The as-of-yet-to-be constructed robot will also be far more advanced, with high definition recording equipment. The foundation is naming it “Yogi,” in honor of the famed cartoon bear from the fictional Jellystone National Park.

Public fundraising is only one part of the effort to make Yogi a reality. Yellowstone National Park, the Yellowstone Association and Montana State University are among the entities lending help. Other institutions have chipped in parts and schematics and all the dollars raised on Kickstarter will be matched by a private contributor.

As with all Kickstarter projects, donors can receive various rewards, depending on how much money they give. That ranges from getting a digital poster of the robot for $25 to joining the research team and robot on Yellowstone Lake for $10,000.

“We are just trying to offset some of the costs because this is extremely expensive,” Lovalvo said. “We want people to understand the value of what we do and help out if interested.”

The Global Foundation for Ocean Exploration’s Kickstarter pitch suggests the microbial life at the bottom of the lake could hold information about the origin of life or new advancements in medicine or biology.


Bacteria credited with sparking the ability for mankind to map the entire human genome was discovered in Lower Geyser Basin at Yellowstone National Park — bringing historically unprecedented discoveries about who we are as a species, and potentially curing diseases as well.
“Because it grew in a very hot environment, it allowed us to do things you normally couldn’t do,” Lovalvo said of Thermus aquaticus. The discoveries made thanks to this one Yellowstone microbe are currently used in hospitals around the world, he said.

“It is an exciting place and the lake bottom is fascinating — you never know what you will see and that is the beauty of it,” Lovalvo said.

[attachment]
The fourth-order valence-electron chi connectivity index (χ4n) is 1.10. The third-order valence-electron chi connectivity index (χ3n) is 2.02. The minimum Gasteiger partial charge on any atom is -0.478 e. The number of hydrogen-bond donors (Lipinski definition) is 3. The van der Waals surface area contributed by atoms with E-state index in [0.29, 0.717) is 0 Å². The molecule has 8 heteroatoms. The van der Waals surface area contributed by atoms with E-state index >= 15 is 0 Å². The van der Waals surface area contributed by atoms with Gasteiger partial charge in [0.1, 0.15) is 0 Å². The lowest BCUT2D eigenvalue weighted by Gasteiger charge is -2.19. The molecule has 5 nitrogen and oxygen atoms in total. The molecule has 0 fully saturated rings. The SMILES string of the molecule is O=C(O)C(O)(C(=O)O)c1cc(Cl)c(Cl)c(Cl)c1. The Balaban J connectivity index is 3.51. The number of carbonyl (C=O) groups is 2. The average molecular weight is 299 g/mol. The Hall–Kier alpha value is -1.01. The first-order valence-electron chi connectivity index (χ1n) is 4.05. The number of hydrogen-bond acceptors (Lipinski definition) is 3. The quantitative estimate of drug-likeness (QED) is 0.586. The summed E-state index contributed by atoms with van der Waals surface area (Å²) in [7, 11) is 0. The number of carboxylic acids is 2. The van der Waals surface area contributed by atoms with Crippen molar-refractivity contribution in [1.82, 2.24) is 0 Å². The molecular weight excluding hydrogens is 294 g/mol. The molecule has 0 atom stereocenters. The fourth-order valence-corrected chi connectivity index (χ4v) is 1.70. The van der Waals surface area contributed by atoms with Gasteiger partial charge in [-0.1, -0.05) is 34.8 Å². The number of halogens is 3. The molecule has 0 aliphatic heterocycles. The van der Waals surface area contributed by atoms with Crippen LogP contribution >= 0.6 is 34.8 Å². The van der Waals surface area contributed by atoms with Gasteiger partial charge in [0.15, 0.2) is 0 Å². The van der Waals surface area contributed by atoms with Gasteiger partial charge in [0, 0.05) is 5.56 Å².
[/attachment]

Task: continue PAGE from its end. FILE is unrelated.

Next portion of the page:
The foundation's pitch says it's estimated “that less than 1 percent of Yellowstone’s microbes have been identified so far and it’s hard to predict what might be learned from those that have yet to be discovered.”

In addition to microscopic life, sponges and crustaceans also dwell in the depths of the lake.

“(T)he lake bottom is fascinating — you never know what you will see and that is the beauty of it,” Lovalvo said.

Although being just one of only a few projects to be featured on Kickstarter’s front page and weekly email, just a bit more 2/3rds of the $100,000 goal had been raised as of Monday.

This is the foundation’s first time using a crowd-funding source and Lovalvo said things weren’t looking good for the endeavor since with Kickstarter, it’s all or nothing for the fundraiser.

“They are well known for people selling things, but we went a completely different direction and based it on philanthropy — you have to want to help for a reason other than getting something in return,” Lovalvo said. “We have way too much in it and too many responsibilities to not be doing it, but Kickstarter would take some of the pain off.”

The foundation faces a self-imposed deadline of 10 p.m. on Wednesday, May 4.